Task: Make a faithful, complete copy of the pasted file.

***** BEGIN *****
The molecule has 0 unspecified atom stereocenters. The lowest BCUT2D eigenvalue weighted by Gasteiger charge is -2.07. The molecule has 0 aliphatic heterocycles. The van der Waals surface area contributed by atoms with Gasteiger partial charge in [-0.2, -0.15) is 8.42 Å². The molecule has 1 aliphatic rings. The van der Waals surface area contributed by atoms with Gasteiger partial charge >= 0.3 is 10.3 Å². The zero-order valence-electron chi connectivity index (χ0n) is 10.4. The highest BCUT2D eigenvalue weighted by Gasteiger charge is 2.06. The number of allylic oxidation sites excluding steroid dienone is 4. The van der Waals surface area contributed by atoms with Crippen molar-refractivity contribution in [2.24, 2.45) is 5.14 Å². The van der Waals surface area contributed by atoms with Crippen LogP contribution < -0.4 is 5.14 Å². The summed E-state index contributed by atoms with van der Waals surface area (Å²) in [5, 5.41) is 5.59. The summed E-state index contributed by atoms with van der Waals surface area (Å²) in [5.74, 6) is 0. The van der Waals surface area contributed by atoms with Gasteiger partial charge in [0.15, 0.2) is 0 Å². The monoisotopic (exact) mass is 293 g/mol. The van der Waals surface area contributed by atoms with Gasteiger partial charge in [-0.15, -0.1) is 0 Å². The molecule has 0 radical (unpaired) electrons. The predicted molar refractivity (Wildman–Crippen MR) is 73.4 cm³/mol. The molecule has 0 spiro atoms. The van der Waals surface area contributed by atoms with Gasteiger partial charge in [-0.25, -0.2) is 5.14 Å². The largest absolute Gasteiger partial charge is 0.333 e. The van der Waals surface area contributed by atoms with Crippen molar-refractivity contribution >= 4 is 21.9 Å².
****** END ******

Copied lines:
The molecule has 0 unspecified atom stereocenters. The lowest BCUT2D eigenvalue weighted by Gasteiger charge is -2.07. The molecule has 0 aliphatic heterocycles. The van der Waals surface area contributed by atoms with Gasteiger partial charge in [-0.2, -0.15) is 8.42 Å². The molecule has 1 aliphatic rings. The van der Waals surface area contributed by atoms with Gasteiger partial charge >= 0.3 is 10.3 Å². The zero-order valence-electron chi connectivity index (χ0n) is 10.4. The highest BCUT2D eigenvalue weighted by Gasteiger charge is 2.06. The number of allylic oxidation sites excluding steroid dienone is 4. The van der Waals surface area contributed by atoms with Crippen molar-refractivity contribution in [2.24, 2.45) is 5.14 Å². The van der Waals surface area contributed by atoms with Crippen LogP contribution < -0.4 is 5.14 Å². The summed E-state index contributed by atoms with van der Waals surface area (Å²) in [5, 5.41) is 5.59. The summed E-state index contributed by atoms with van der Waals surface area (Å²) in [5.74, 6) is 0. The van der Waals surface area contributed by atoms with Gasteiger partial charge in [0.15, 0.2) is 0 Å². The monoisotopic (exact) mass is 293 g/mol. The van der Waals surface area contributed by atoms with Gasteiger partial charge in [-0.15, -0.1) is 0 Å². The molecule has 0 radical (unpaired) electrons. The predicted molar refractivity (Wildman–Crippen MR) is 73.4 cm³/mol. The molecule has 0 spiro atoms. The van der Waals surface area contributed by atoms with Gasteiger partial charge in [-0.25, -0.2) is 5.14 Å². The largest absolute Gasteiger partial charge is 0.333 e. The van der Waals surface area contributed by atoms with Crippen molar-refractivity contribution >= 4 is 21.9 Å².